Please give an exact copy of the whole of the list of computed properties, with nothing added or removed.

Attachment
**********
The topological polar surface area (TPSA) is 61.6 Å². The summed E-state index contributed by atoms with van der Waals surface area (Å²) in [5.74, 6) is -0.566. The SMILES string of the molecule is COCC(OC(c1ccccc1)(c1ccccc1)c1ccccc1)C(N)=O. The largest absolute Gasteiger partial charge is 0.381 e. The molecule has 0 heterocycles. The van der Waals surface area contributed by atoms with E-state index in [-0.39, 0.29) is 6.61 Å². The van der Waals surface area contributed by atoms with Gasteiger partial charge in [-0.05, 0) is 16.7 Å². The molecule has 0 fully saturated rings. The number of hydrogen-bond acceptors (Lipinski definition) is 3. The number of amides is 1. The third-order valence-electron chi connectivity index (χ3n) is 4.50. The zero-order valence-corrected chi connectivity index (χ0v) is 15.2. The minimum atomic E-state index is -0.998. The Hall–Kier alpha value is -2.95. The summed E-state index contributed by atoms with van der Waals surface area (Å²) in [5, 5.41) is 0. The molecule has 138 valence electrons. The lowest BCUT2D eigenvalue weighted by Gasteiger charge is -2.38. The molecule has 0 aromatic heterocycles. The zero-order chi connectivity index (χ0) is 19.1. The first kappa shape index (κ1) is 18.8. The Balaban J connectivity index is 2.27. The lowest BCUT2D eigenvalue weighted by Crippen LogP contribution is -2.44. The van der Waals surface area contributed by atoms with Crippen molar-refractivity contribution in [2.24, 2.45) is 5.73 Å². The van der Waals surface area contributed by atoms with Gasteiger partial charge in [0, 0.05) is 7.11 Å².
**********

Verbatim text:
The topological polar surface area (TPSA) is 61.6 Å². The summed E-state index contributed by atoms with van der Waals surface area (Å²) in [5.74, 6) is -0.566. The SMILES string of the molecule is COCC(OC(c1ccccc1)(c1ccccc1)c1ccccc1)C(N)=O. The largest absolute Gasteiger partial charge is 0.381 e. The molecule has 0 heterocycles. The van der Waals surface area contributed by atoms with E-state index in [-0.39, 0.29) is 6.61 Å². The van der Waals surface area contributed by atoms with Gasteiger partial charge in [-0.05, 0) is 16.7 Å². The molecule has 0 fully saturated rings. The number of hydrogen-bond acceptors (Lipinski definition) is 3. The number of amides is 1. The third-order valence-electron chi connectivity index (χ3n) is 4.50. The zero-order valence-corrected chi connectivity index (χ0v) is 15.2. The minimum atomic E-state index is -0.998. The Hall–Kier alpha value is -2.95. The summed E-state index contributed by atoms with van der Waals surface area (Å²) in [5, 5.41) is 0. The molecule has 138 valence electrons. The lowest BCUT2D eigenvalue weighted by Gasteiger charge is -2.38. The molecule has 0 aromatic heterocycles. The zero-order chi connectivity index (χ0) is 19.1. The first kappa shape index (κ1) is 18.8. The Balaban J connectivity index is 2.27. The lowest BCUT2D eigenvalue weighted by Crippen LogP contribution is -2.44. The van der Waals surface area contributed by atoms with Crippen molar-refractivity contribution in [2.24, 2.45) is 5.73 Å². The van der Waals surface area contributed by atoms with Gasteiger partial charge in [0, 0.05) is 7.11 Å².